Internet Explorer 11 is not supported

For optimal browsing, we recommend Chrome, Firefox or Safari browsers.

Social Issues

Mayor Libby Schaaf promised to house 1,500 homeless residents and build permanent affordable housing as well. The city will receive $11.3 million in federal funds for the development.
Scholars have always placed two New Deal era federal agencies at the center of the racist policy that steered private mortgage lenders away from Black neighborhoods. However, new research paints a different picture.
The Ohio transit authority, known as RTA, has had to temporarily eliminate some service due to a bus driver shortage. But many of the routes being cut are essential for seniors and riders with disabilities.
Farms across the Midwest are struggling to hire domestic employees. In Illinois, the number of foreign agricultural workers has increased more than 250 percent in the past five years.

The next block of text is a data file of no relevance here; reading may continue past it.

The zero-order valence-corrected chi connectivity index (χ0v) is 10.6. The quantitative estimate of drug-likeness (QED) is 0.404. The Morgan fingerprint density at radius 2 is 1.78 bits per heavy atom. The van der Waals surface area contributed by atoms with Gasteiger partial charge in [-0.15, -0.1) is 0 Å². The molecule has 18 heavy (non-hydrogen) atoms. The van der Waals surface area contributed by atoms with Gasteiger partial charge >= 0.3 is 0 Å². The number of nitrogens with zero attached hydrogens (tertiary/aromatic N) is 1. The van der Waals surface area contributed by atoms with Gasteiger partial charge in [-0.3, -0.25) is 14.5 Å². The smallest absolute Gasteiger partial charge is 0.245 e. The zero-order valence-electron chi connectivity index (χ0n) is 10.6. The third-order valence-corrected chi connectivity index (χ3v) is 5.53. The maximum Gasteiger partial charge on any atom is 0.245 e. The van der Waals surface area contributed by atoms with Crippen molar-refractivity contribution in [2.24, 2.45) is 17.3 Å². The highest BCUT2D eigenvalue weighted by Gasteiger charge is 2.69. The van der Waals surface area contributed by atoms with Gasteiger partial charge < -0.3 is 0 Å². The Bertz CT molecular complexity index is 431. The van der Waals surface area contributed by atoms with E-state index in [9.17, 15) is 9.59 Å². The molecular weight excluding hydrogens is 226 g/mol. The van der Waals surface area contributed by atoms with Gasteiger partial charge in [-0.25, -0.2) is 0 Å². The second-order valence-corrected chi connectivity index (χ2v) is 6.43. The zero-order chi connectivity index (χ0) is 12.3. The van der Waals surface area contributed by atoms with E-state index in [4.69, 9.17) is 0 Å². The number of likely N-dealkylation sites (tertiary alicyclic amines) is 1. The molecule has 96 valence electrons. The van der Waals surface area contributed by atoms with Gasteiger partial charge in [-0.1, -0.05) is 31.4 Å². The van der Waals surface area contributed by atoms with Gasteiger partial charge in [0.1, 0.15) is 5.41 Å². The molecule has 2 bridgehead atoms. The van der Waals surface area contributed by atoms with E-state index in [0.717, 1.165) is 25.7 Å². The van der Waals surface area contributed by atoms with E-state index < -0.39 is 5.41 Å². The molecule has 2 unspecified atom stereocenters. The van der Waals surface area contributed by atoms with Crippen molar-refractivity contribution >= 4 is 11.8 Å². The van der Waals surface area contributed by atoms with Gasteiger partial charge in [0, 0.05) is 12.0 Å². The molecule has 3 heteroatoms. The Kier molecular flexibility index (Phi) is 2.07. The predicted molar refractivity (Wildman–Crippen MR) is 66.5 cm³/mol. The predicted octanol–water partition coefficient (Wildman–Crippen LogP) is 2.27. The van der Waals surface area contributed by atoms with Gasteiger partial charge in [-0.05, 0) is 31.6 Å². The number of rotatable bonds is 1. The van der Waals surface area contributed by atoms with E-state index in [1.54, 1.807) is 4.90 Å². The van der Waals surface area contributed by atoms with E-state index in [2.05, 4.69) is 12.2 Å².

Colorado Attorney General Phil Weiser has called for oversight of the department after an investigation following the death of Elijah McClain found patterns of racial bias, excessive force and other misconduct.
Current and former employees have accused the state trial court system of discriminatory practices due to their race. Some workers alleged they were passed over for promotions for white colleagues who were less qualified.
When the coronavirus pandemic hit, libraries were forced to adapt their services to adhere to the safety restrictions. For many, public libraries provided community services far beyond just checking out books.
City council members narrowly voted to approve small policy shifts that promote affordable housing over commercial development. While there are some currently underway, no new affordable housing projects have been completed since 2014.
Several of the state’s Democratic Congress members are working to advance policies such as child care, Medicaid expansion, nutrition assistance, electric vehicle charging and more as a part of the proposed $3.5T budget reconciliation.
The Yolo County District Attorney’s Office has been using a software since Jan. 2020 that removes names, location and race from police reports in an attempt to implement “race-blind” charging.